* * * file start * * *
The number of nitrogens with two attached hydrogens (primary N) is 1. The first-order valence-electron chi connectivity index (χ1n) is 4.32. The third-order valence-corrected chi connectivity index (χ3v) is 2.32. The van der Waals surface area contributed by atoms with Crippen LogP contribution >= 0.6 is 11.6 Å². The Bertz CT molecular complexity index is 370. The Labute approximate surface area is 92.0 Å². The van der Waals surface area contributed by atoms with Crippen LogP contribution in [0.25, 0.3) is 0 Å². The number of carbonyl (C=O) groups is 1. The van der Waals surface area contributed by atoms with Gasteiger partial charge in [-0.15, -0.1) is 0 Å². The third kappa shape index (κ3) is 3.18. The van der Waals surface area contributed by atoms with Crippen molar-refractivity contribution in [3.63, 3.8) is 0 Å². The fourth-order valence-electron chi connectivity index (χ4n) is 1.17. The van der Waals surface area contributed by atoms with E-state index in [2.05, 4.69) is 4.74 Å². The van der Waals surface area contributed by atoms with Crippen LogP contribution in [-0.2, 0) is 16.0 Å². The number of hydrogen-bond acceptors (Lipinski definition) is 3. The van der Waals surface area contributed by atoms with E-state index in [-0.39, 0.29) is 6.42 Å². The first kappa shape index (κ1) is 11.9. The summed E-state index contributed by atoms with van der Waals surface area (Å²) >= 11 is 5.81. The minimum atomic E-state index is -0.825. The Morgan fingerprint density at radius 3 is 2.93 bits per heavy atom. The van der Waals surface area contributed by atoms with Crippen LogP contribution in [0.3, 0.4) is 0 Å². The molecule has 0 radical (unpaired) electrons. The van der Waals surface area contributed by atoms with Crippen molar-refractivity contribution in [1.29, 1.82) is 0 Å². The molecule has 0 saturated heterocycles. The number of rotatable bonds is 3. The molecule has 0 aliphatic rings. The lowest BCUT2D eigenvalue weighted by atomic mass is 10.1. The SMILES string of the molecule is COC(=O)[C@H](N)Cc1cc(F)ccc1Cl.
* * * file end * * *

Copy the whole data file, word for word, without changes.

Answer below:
The number of nitrogens with two attached hydrogens (primary N) is 1. The first-order valence-electron chi connectivity index (χ1n) is 4.32. The third-order valence-corrected chi connectivity index (χ3v) is 2.32. The van der Waals surface area contributed by atoms with Crippen LogP contribution >= 0.6 is 11.6 Å². The Bertz CT molecular complexity index is 370. The Labute approximate surface area is 92.0 Å². The van der Waals surface area contributed by atoms with Crippen LogP contribution in [0.25, 0.3) is 0 Å². The number of carbonyl (C=O) groups is 1. The van der Waals surface area contributed by atoms with Gasteiger partial charge in [-0.15, -0.1) is 0 Å². The third kappa shape index (κ3) is 3.18. The van der Waals surface area contributed by atoms with Crippen molar-refractivity contribution in [3.63, 3.8) is 0 Å². The fourth-order valence-electron chi connectivity index (χ4n) is 1.17. The van der Waals surface area contributed by atoms with E-state index in [2.05, 4.69) is 4.74 Å². The van der Waals surface area contributed by atoms with Crippen LogP contribution in [-0.2, 0) is 16.0 Å². The number of hydrogen-bond acceptors (Lipinski definition) is 3. The van der Waals surface area contributed by atoms with E-state index in [-0.39, 0.29) is 6.42 Å². The first kappa shape index (κ1) is 11.9. The summed E-state index contributed by atoms with van der Waals surface area (Å²) >= 11 is 5.81. The minimum atomic E-state index is -0.825. The Morgan fingerprint density at radius 3 is 2.93 bits per heavy atom. The van der Waals surface area contributed by atoms with Crippen LogP contribution in [0.3, 0.4) is 0 Å². The molecule has 0 radical (unpaired) electrons. The van der Waals surface area contributed by atoms with Crippen molar-refractivity contribution in [1.29, 1.82) is 0 Å². The molecule has 0 saturated heterocycles. The number of rotatable bonds is 3. The molecule has 0 aliphatic rings. The lowest BCUT2D eigenvalue weighted by atomic mass is 10.1. The SMILES string of the molecule is COC(=O)[C@H](N)Cc1cc(F)ccc1Cl.